If loan servicers can be exasperating to deal with, the debt-collecting companies can be downright scary. The federal government contracts with twenty-three such firms to collect on loans in default, paying the industry hundreds of millions of dollars annually in fees and commissions. Well-documented horror stories abound about how these collection agencies routinely fail to inform borrowers about repayment options to which they are entitled, demand excessive payments, refuse to provide documentation to back up their claims, call at all hours, harass borrowers’ friends, family members, and neighbors, and generally lash out in abusive and threatening ways.
One of the most aggressive loan-collection firms is Pioneer Credit Recovery, a subsidiary of student loan giant Sallie Mae. Consumer Web sites are full of complaints about the company’s practices. Meanwhile, former Pioneer collectors recently told Bloomberg Businessweek that the company has a “boiler room” culture, where low-paid workers are richly rewarded for squeezing the most money they possibly can out of defaulted borrowers. Those who miss their targets are under constant threat of losing their jobs. “When you’re making eight bucks an hour, it’s all about the bonuses,” said a former Pioneer employee who worked at the collection agency from 2004 to 2007.
Despite such complaints and accusations, Pioneer regularly scores at or near the top of the rankings the Education Department uses each quarter to reward the best performing of its debt-collection contractors with new accounts and generous bonuses. Why? Because the rankings are based almost entirely on the amount of dollars collected, with little regard for how borrowers are treated.
In theory, the department could discipline collection agencies that are known to abuse borrowers by cutting the companies’ fees or ending their contracts. But in 2003, the Department of Education’s inspector general released a disturbing report that took the department to task for its complete and utter failure “to track and monitor complaints” that were made against the collection agencies. By neglecting to follow its own detailed policies for reviewing complaints, the Education Department, the report concluded, didn’t have any idea whether its contractors “were appropriately servicing borrower accounts and adhering to applicable laws and regulations.”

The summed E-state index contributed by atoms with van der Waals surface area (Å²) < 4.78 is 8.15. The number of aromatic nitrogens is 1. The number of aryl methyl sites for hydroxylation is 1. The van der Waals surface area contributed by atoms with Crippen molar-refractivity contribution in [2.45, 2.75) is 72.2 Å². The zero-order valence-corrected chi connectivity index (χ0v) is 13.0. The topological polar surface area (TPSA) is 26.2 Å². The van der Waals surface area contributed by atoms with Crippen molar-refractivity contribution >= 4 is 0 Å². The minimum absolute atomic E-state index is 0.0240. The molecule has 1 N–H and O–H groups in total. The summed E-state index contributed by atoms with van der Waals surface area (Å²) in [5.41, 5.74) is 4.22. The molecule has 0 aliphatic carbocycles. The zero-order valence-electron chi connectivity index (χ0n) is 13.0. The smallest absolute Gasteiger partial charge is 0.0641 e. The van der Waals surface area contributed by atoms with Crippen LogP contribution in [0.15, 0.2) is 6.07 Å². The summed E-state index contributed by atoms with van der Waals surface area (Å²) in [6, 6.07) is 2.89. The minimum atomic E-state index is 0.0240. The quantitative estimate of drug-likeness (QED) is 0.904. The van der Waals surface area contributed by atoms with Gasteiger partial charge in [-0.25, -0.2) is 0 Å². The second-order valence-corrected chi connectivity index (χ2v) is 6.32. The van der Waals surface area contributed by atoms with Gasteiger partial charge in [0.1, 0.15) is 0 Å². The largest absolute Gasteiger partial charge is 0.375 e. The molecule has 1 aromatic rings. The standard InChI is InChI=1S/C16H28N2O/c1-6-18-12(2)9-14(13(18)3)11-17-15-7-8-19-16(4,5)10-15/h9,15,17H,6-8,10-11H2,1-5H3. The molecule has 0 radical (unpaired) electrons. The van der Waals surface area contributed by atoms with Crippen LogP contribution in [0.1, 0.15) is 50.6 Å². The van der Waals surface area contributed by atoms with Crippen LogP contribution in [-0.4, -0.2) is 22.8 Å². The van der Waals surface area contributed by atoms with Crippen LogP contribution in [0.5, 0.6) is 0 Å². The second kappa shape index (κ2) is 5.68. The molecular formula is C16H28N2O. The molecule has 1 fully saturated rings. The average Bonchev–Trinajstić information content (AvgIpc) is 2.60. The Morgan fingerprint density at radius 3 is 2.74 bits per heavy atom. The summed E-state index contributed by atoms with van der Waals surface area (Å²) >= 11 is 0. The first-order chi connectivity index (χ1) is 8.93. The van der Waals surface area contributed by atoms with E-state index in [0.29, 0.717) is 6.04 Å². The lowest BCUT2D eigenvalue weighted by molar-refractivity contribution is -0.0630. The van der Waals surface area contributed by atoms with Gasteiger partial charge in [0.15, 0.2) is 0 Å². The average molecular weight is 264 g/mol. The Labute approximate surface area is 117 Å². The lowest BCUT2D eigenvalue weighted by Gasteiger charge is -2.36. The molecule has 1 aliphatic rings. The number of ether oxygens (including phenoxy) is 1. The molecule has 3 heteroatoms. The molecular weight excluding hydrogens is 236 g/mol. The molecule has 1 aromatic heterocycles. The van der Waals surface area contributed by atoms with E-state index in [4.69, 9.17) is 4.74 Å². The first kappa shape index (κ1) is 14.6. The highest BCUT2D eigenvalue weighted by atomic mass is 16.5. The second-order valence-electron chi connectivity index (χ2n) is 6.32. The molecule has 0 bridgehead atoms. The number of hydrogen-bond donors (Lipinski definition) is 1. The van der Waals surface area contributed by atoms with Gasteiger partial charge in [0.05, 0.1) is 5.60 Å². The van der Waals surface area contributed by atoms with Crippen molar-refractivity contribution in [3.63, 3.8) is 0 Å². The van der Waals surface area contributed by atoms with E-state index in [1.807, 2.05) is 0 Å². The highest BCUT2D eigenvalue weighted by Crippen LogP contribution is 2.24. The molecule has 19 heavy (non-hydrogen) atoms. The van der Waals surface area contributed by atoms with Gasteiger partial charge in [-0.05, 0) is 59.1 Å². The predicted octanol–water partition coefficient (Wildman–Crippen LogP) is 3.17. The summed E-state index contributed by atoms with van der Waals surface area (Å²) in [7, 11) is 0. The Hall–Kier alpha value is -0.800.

The National Consumer Law Center’s Student Loan Borrower Assistance Project recently found that little has changed in the intervening years. In a report it released in May, the group revealed that the Department of Education and most of the collection companies it hires make it unnecessarily difficult for defaulted borrowers to even lodge complaints. “As long as the Department and its contractors can deploy extraordinary collections tactics to recover federal loans, borrowers must have an accessible way to register their dissatisfaction,” said the report.
In recent months, the Obama administration has taken some steps to address the mess on the back end of the student loan system. The Department of Education has proposed new rules that would require all collection agencies to determine how much income and expenses defaulted borrowers have—something the department hasn’t required them to do until now—and to then craft repayment plans based on the borrower’s ability to pay rather than demand minimum payments based on the original loan amounts. The president has also ordered the department to set up a system to allow borrowers to apply for income-based repayment online without having to go through servicers.